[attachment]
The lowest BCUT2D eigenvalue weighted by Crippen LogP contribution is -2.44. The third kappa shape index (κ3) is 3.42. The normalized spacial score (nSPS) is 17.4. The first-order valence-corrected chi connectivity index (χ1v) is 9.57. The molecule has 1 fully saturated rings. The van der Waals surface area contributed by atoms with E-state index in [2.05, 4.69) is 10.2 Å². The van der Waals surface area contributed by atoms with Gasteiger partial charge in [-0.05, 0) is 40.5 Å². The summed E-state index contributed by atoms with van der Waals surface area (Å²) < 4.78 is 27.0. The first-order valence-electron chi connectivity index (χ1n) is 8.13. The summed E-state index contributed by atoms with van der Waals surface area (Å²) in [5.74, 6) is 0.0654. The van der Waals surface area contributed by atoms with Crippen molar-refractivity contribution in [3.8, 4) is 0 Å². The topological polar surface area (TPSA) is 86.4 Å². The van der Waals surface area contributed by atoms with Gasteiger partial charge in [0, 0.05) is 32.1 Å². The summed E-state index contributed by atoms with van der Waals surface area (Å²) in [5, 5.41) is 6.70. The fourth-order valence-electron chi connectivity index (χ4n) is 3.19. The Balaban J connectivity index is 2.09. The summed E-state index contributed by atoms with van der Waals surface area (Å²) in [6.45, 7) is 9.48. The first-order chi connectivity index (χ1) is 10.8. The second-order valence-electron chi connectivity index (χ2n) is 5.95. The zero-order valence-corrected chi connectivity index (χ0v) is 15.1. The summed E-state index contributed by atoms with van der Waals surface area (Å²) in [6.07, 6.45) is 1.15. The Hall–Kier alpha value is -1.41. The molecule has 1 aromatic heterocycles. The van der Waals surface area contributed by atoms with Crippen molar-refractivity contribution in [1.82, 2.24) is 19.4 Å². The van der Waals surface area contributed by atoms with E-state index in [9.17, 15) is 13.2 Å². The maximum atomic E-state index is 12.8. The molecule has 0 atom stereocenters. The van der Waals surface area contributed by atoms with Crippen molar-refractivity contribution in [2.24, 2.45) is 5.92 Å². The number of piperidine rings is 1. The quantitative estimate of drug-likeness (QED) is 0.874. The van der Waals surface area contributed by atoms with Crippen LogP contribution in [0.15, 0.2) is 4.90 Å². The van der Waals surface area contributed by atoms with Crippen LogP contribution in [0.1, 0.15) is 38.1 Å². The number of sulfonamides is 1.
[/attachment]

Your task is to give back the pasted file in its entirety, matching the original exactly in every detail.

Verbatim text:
The lowest BCUT2D eigenvalue weighted by Crippen LogP contribution is -2.44. The third kappa shape index (κ3) is 3.42. The normalized spacial score (nSPS) is 17.4. The first-order valence-corrected chi connectivity index (χ1v) is 9.57. The molecule has 1 fully saturated rings. The van der Waals surface area contributed by atoms with E-state index in [2.05, 4.69) is 10.2 Å². The van der Waals surface area contributed by atoms with Gasteiger partial charge in [-0.05, 0) is 40.5 Å². The summed E-state index contributed by atoms with van der Waals surface area (Å²) < 4.78 is 27.0. The first-order valence-electron chi connectivity index (χ1n) is 8.13. The summed E-state index contributed by atoms with van der Waals surface area (Å²) in [5.74, 6) is 0.0654. The van der Waals surface area contributed by atoms with Crippen molar-refractivity contribution in [3.8, 4) is 0 Å². The topological polar surface area (TPSA) is 86.4 Å². The van der Waals surface area contributed by atoms with Gasteiger partial charge in [0, 0.05) is 32.1 Å². The summed E-state index contributed by atoms with van der Waals surface area (Å²) in [5, 5.41) is 6.70. The fourth-order valence-electron chi connectivity index (χ4n) is 3.19. The Balaban J connectivity index is 2.09. The summed E-state index contributed by atoms with van der Waals surface area (Å²) in [6.45, 7) is 9.48. The first-order chi connectivity index (χ1) is 10.8. The second-order valence-electron chi connectivity index (χ2n) is 5.95. The zero-order valence-corrected chi connectivity index (χ0v) is 15.1. The summed E-state index contributed by atoms with van der Waals surface area (Å²) in [6.07, 6.45) is 1.15. The Hall–Kier alpha value is -1.41. The molecule has 1 aromatic heterocycles. The van der Waals surface area contributed by atoms with Crippen molar-refractivity contribution in [1.82, 2.24) is 19.4 Å². The van der Waals surface area contributed by atoms with E-state index in [9.17, 15) is 13.2 Å². The maximum atomic E-state index is 12.8. The molecule has 0 atom stereocenters. The van der Waals surface area contributed by atoms with Crippen molar-refractivity contribution in [2.24, 2.45) is 5.92 Å². The number of piperidine rings is 1. The quantitative estimate of drug-likeness (QED) is 0.874. The van der Waals surface area contributed by atoms with Crippen LogP contribution in [0.15, 0.2) is 4.90 Å². The van der Waals surface area contributed by atoms with Crippen LogP contribution in [0.1, 0.15) is 38.1 Å². The number of sulfonamides is 1.